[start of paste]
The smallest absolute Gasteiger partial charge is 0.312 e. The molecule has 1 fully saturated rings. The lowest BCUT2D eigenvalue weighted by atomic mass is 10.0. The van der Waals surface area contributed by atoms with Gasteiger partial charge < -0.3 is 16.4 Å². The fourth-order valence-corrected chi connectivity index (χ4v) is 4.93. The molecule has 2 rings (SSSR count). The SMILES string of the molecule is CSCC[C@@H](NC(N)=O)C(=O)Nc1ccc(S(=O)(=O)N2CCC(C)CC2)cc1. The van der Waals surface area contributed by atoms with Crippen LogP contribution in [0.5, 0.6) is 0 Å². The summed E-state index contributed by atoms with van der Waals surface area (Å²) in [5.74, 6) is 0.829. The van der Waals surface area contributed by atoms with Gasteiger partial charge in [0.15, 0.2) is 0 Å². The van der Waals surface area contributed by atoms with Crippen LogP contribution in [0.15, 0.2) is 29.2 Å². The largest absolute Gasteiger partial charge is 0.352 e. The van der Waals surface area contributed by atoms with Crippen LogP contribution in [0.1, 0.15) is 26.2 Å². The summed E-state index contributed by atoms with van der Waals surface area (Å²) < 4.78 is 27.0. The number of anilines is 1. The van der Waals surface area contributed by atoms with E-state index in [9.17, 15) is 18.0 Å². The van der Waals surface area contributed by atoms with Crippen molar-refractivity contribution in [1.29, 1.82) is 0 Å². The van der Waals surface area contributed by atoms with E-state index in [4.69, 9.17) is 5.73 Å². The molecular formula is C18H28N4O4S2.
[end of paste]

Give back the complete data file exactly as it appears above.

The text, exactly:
The smallest absolute Gasteiger partial charge is 0.312 e. The molecule has 1 fully saturated rings. The lowest BCUT2D eigenvalue weighted by atomic mass is 10.0. The van der Waals surface area contributed by atoms with Gasteiger partial charge < -0.3 is 16.4 Å². The fourth-order valence-corrected chi connectivity index (χ4v) is 4.93. The molecule has 2 rings (SSSR count). The SMILES string of the molecule is CSCC[C@@H](NC(N)=O)C(=O)Nc1ccc(S(=O)(=O)N2CCC(C)CC2)cc1. The van der Waals surface area contributed by atoms with Crippen LogP contribution in [0.5, 0.6) is 0 Å². The summed E-state index contributed by atoms with van der Waals surface area (Å²) in [5.74, 6) is 0.829. The van der Waals surface area contributed by atoms with Gasteiger partial charge in [0.15, 0.2) is 0 Å². The van der Waals surface area contributed by atoms with Crippen LogP contribution in [0.15, 0.2) is 29.2 Å². The largest absolute Gasteiger partial charge is 0.352 e. The van der Waals surface area contributed by atoms with Crippen LogP contribution in [0.1, 0.15) is 26.2 Å². The summed E-state index contributed by atoms with van der Waals surface area (Å²) < 4.78 is 27.0. The number of anilines is 1. The van der Waals surface area contributed by atoms with E-state index in [9.17, 15) is 18.0 Å². The van der Waals surface area contributed by atoms with Crippen molar-refractivity contribution in [1.29, 1.82) is 0 Å². The van der Waals surface area contributed by atoms with E-state index in [4.69, 9.17) is 5.73 Å². The molecular formula is C18H28N4O4S2.